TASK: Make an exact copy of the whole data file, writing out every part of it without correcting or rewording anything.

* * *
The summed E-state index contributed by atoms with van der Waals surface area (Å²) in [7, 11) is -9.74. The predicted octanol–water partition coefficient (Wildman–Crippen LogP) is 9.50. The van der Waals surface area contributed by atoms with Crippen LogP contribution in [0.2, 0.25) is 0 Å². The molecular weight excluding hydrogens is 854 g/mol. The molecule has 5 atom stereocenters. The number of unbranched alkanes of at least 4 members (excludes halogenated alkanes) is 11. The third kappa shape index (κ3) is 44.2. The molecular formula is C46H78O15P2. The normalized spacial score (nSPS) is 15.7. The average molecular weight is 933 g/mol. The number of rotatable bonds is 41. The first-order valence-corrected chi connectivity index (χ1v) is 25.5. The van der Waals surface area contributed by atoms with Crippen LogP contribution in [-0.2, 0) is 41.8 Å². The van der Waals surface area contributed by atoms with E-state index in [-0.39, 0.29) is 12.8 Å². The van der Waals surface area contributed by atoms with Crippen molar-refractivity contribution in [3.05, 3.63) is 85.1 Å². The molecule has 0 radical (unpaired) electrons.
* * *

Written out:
The summed E-state index contributed by atoms with van der Waals surface area (Å²) in [7, 11) is -9.74. The predicted octanol–water partition coefficient (Wildman–Crippen LogP) is 9.50. The van der Waals surface area contributed by atoms with Crippen LogP contribution in [0.2, 0.25) is 0 Å². The molecular weight excluding hydrogens is 854 g/mol. The molecule has 5 atom stereocenters. The number of unbranched alkanes of at least 4 members (excludes halogenated alkanes) is 11. The third kappa shape index (κ3) is 44.2. The molecular formula is C46H78O15P2. The normalized spacial score (nSPS) is 15.7. The average molecular weight is 933 g/mol. The number of rotatable bonds is 41. The first-order valence-corrected chi connectivity index (χ1v) is 25.5. The van der Waals surface area contributed by atoms with Crippen LogP contribution in [-0.2, 0) is 41.8 Å². The van der Waals surface area contributed by atoms with E-state index in [-0.39, 0.29) is 12.8 Å². The van der Waals surface area contributed by atoms with Crippen molar-refractivity contribution in [3.05, 3.63) is 85.1 Å². The molecule has 0 radical (unpaired) electrons.